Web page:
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Intrinsic disease maps using persistent cohomology

  • * Corresponding author: Mikael Vejdemo-Johansson

    * Corresponding author: Mikael Vejdemo-Johansson
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  • We use persistent cohomology and circular coordinates to investigate three datasets related to infectious diseases. We show that all three datasets exhibit circular coordinates that carry information about the data itself. For one of the datasets we are able to recover time post infection from the circular coordinate itself – for the other datasets, this information was not available, but in one we were able to relate the circular coordinate to red blood cell counts and weight changes in the subjects.

    Mathematics Subject Classification: 55N31.


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  • Figure 1.  Topological analysis on the energy levels and malaria data from [1]. The barcode graph to the left has one bar noticeably longer than the other bars. The corresponding circle-valued coordinate is plotted with the hsv colormap to the right, we see that most of the data splits into two relatively constant regions, with some points in a transition between them

    Figure 3.  Topological analysis on RNA Expressions. This barcode graph shows a very clear long bar indicating a highly persistent cocycle encoding a circular coordinate inherent to the data. The corresponding circular coordinate has been plotted with the hsv colormap to the right. We can see the coordinate map constant near the bulk of the points, and then sweeping through a range of values as we go around the cycle. This indicates that the cycle we see in the PCA plot and in the Mapper graph in [5] is present in the full 109-dimensional data space

    Figure 2.  Further exploration of the dataset from [1]: the circular coordinate value discriminates quite clearly between low/high red blood cell counts (left) and between weight loss/weight gain (right)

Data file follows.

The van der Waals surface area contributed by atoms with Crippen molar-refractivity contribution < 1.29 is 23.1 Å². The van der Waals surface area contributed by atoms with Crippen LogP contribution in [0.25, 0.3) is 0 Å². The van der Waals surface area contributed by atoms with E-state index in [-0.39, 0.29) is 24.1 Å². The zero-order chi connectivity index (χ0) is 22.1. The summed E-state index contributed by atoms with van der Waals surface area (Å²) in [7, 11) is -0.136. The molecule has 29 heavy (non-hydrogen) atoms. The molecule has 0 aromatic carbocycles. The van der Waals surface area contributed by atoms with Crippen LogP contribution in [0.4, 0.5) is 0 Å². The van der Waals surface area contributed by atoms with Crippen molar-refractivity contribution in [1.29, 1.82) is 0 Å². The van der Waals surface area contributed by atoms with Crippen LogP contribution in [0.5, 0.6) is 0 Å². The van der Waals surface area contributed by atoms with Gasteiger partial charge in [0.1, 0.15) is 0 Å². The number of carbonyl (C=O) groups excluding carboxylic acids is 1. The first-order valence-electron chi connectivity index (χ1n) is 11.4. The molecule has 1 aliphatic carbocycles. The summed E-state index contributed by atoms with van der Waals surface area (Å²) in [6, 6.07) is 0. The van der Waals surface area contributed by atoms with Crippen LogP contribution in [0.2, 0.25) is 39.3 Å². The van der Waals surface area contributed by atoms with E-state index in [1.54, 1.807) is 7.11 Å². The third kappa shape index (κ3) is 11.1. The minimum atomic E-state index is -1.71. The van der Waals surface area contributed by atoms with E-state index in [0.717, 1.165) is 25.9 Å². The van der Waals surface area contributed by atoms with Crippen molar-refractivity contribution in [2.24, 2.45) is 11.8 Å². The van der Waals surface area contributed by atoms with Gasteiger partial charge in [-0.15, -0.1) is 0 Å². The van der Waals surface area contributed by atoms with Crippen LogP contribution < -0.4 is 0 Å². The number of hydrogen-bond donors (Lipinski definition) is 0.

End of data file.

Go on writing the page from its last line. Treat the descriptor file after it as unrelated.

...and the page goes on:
Figure 4.  Further exploration: To the left we are plotting the circular coordinate from Figure 3b against the variable Days Post Infection from the original dataset. We can see clearly how the circular coordinate increases with time post infection and marks out a region stretching from approximately day 5 to day 15. To the right, we plot body temperature on the PCA plot. We can see that the points where the coordinate function varies in Figure 3b are precisely the points with deviations in body temperature

    Figure 5.  Topological analysis on Hepatitis C RNA Expressions, in full 56 300 dimensions. There is a barcode with one bar significantly longer than all the other bars, indicating a possible circular structure. It produces a circular coordinate function that we depict in the right figure

    Figure 6.  Topological analysis on Hepatitis C RNA Expressions, after dimensionality reduction to 2 dimensions. In the 2-dimensional projection there is a loud and clear topological signal as can be seen with the long bar in the left figure. It produces a circular coordinate function that we depict in the right figure

    Figure 7.  The Hepatitis C RNA Expressions data was collected in four time intervals for each experimental subject: pre-infection, early acute, late acute and late follow up. We plot these four time stamps against the circular coordinate in the left-hand figure, and use the four time stamps for coloring the projected data in the right-hand figure. Even though the projected data has a very clear circular coordinate function, it does not seem to capture the time variable

  • [1] K. CumnockA. S. GuptaM. LissnerV. CheveeN. M. Davis and D. S. Schneider, Host energy source is important for disease tolerance to malaria, Current Biology, 28 (2018), 1635-1642.  doi: 10.1016/j.cub.2018.04.009.
    [2] V. de SilvaD. Morozov and M. Vejdemo-Johansson, Persistent cohomology and circular coordinates, Discrete Comput. Geom., 45 (2011), 737-759.  doi: 10.1007/s00454-011-9344-x.
    [3] F. PedregosaG. VaroquauxA. Gramfort and al. et, Scikit-learn: Machine learning in {P}ython, J. Mach. Learn. Res., 12 (2011), 2825-2830. 
    [4] B. R. Rosenberg, M. Depla, C. A. Freije, D. Gaucher and S. Mazouz, et al., Longitudinal transcriptomic characterization of the immune response to acute hepatitis c virus infection in patients with spontaneous viral clearance, PLoS Pathogens, 14 (2018). doi: 10.1371/journal.ppat.1007290.
    [5] B. Y. Torres, J. H. M. Oliveira, A. T. Tate, P. Rath, K. Cumnock and D. S. Schneider, Tracking resilience to infections by mapping disease space, PLoS biology, 14 (2016). doi: 10.1371/journal.pbio.1002436.
    [6] M. Vejdemo-Johansson and A. Leshchenko, Certified mapper: Repeated testing for acyclicity and obstructions to the nerve lemma, in Topological Data Analysis, Abel Symposia, 15, Springer, Cham, 2020, 491–515. doi: 10.1007/978-3-030-43408-3_19.
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